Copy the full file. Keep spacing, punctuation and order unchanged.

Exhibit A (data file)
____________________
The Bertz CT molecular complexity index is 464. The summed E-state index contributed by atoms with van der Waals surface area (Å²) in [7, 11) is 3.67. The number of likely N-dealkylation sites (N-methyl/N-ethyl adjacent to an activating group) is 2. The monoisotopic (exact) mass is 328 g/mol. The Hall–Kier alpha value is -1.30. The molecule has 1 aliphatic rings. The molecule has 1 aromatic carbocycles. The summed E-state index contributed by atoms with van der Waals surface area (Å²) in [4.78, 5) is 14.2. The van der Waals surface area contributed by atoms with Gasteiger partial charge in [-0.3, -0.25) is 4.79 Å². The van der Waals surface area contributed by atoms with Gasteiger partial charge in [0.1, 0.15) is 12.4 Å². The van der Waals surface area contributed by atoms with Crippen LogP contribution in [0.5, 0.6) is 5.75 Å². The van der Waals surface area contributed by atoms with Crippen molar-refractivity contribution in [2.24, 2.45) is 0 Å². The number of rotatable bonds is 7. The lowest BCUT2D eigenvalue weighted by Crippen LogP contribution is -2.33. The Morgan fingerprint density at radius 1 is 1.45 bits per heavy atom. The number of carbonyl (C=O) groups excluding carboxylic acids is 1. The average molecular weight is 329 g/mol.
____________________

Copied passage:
The Bertz CT molecular complexity index is 464. The summed E-state index contributed by atoms with van der Waals surface area (Å²) in [7, 11) is 3.67. The number of likely N-dealkylation sites (N-methyl/N-ethyl adjacent to an activating group) is 2. The monoisotopic (exact) mass is 328 g/mol. The Hall–Kier alpha value is -1.30. The molecule has 1 aliphatic rings. The molecule has 1 aromatic carbocycles. The summed E-state index contributed by atoms with van der Waals surface area (Å²) in [4.78, 5) is 14.2. The van der Waals surface area contributed by atoms with Gasteiger partial charge in [-0.3, -0.25) is 4.79 Å². The van der Waals surface area contributed by atoms with Gasteiger partial charge in [0.1, 0.15) is 12.4 Å². The van der Waals surface area contributed by atoms with Crippen LogP contribution in [0.5, 0.6) is 5.75 Å². The van der Waals surface area contributed by atoms with Crippen molar-refractivity contribution in [2.24, 2.45) is 0 Å². The number of rotatable bonds is 7. The lowest BCUT2D eigenvalue weighted by Crippen LogP contribution is -2.33. The Morgan fingerprint density at radius 1 is 1.45 bits per heavy atom. The number of carbonyl (C=O) groups excluding carboxylic acids is 1. The average molecular weight is 329 g/mol.